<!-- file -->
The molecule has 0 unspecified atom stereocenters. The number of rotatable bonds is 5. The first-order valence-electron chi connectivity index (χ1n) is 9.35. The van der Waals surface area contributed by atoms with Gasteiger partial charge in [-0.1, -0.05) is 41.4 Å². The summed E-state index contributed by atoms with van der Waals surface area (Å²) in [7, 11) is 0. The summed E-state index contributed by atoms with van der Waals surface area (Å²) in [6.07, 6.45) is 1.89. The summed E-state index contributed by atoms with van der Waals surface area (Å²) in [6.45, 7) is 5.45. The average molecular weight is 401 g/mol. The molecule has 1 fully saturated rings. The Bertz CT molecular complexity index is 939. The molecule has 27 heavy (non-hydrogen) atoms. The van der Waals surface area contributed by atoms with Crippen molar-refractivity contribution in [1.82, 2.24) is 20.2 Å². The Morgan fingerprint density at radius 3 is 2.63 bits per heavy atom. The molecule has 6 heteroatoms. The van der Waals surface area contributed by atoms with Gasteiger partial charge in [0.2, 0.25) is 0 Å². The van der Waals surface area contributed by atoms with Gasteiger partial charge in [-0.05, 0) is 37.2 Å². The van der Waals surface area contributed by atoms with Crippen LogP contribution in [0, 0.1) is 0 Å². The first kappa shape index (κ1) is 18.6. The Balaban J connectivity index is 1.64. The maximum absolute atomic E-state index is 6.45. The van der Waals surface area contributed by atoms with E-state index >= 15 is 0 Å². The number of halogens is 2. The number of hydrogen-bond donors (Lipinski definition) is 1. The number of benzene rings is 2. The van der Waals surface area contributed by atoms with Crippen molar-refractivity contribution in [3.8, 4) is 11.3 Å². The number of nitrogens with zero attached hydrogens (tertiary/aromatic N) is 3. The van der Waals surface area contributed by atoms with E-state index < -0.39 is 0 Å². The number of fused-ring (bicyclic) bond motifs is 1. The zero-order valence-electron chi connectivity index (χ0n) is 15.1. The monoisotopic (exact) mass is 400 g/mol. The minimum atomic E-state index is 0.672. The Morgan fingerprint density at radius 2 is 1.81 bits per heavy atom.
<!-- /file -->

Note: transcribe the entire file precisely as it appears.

The molecule has 0 unspecified atom stereocenters. The number of rotatable bonds is 5. The first-order valence-electron chi connectivity index (χ1n) is 9.35. The van der Waals surface area contributed by atoms with Gasteiger partial charge in [-0.1, -0.05) is 41.4 Å². The summed E-state index contributed by atoms with van der Waals surface area (Å²) in [7, 11) is 0. The summed E-state index contributed by atoms with van der Waals surface area (Å²) in [6.07, 6.45) is 1.89. The summed E-state index contributed by atoms with van der Waals surface area (Å²) in [6.45, 7) is 5.45. The average molecular weight is 401 g/mol. The molecule has 1 fully saturated rings. The Bertz CT molecular complexity index is 939. The molecule has 27 heavy (non-hydrogen) atoms. The van der Waals surface area contributed by atoms with Crippen molar-refractivity contribution in [1.82, 2.24) is 20.2 Å². The Morgan fingerprint density at radius 3 is 2.63 bits per heavy atom. The molecule has 6 heteroatoms. The van der Waals surface area contributed by atoms with Gasteiger partial charge in [0.2, 0.25) is 0 Å². The van der Waals surface area contributed by atoms with Gasteiger partial charge in [-0.05, 0) is 37.2 Å². The van der Waals surface area contributed by atoms with Crippen LogP contribution in [0, 0.1) is 0 Å². The first kappa shape index (κ1) is 18.6. The Balaban J connectivity index is 1.64. The maximum absolute atomic E-state index is 6.45. The van der Waals surface area contributed by atoms with E-state index >= 15 is 0 Å². The number of halogens is 2. The number of hydrogen-bond donors (Lipinski definition) is 1. The number of benzene rings is 2. The van der Waals surface area contributed by atoms with Crippen molar-refractivity contribution in [3.8, 4) is 11.3 Å². The number of nitrogens with zero attached hydrogens (tertiary/aromatic N) is 3. The van der Waals surface area contributed by atoms with E-state index < -0.39 is 0 Å². The number of fused-ring (bicyclic) bond motifs is 1. The zero-order valence-electron chi connectivity index (χ0n) is 15.1. The monoisotopic (exact) mass is 400 g/mol. The minimum atomic E-state index is 0.672. The Morgan fingerprint density at radius 2 is 1.81 bits per heavy atom.